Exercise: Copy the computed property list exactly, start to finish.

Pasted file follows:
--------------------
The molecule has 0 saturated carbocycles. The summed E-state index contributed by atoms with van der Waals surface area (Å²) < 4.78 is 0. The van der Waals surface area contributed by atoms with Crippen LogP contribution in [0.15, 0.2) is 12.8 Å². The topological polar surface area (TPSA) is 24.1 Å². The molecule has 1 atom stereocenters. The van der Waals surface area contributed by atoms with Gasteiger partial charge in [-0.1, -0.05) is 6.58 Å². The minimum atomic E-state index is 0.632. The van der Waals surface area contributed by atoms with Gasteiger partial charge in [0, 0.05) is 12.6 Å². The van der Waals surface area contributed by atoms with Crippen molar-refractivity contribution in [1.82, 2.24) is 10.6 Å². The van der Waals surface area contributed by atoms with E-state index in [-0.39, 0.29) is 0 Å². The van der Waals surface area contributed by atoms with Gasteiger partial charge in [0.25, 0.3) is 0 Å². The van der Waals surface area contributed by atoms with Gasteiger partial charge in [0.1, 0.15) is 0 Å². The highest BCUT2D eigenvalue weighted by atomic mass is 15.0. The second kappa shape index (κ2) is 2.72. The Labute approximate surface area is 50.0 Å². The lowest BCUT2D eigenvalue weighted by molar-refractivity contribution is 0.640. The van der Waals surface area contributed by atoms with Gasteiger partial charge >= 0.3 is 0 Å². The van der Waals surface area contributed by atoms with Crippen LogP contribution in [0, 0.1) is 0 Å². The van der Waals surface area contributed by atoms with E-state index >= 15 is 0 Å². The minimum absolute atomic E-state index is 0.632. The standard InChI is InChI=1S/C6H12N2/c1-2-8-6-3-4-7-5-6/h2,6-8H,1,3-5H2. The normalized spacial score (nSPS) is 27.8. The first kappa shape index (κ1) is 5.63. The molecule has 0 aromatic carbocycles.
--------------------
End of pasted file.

The molecule has 0 saturated carbocycles. The summed E-state index contributed by atoms with van der Waals surface area (Å²) < 4.78 is 0. The van der Waals surface area contributed by atoms with Crippen LogP contribution in [0.15, 0.2) is 12.8 Å². The topological polar surface area (TPSA) is 24.1 Å². The molecule has 1 atom stereocenters. The van der Waals surface area contributed by atoms with Gasteiger partial charge in [-0.1, -0.05) is 6.58 Å². The minimum atomic E-state index is 0.632. The van der Waals surface area contributed by atoms with Gasteiger partial charge in [0, 0.05) is 12.6 Å². The van der Waals surface area contributed by atoms with Crippen molar-refractivity contribution in [1.82, 2.24) is 10.6 Å². The van der Waals surface area contributed by atoms with E-state index in [-0.39, 0.29) is 0 Å². The van der Waals surface area contributed by atoms with Gasteiger partial charge in [0.25, 0.3) is 0 Å². The van der Waals surface area contributed by atoms with Gasteiger partial charge in [0.1, 0.15) is 0 Å². The highest BCUT2D eigenvalue weighted by atomic mass is 15.0. The second kappa shape index (κ2) is 2.72. The Labute approximate surface area is 50.0 Å². The lowest BCUT2D eigenvalue weighted by molar-refractivity contribution is 0.640. The van der Waals surface area contributed by atoms with Gasteiger partial charge >= 0.3 is 0 Å². The van der Waals surface area contributed by atoms with Crippen LogP contribution in [0, 0.1) is 0 Å². The van der Waals surface area contributed by atoms with E-state index >= 15 is 0 Å². The minimum absolute atomic E-state index is 0.632. The standard InChI is InChI=1S/C6H12N2/c1-2-8-6-3-4-7-5-6/h2,6-8H,1,3-5H2. The normalized spacial score (nSPS) is 27.8. The first kappa shape index (κ1) is 5.63. The molecule has 0 aromatic carbocycles.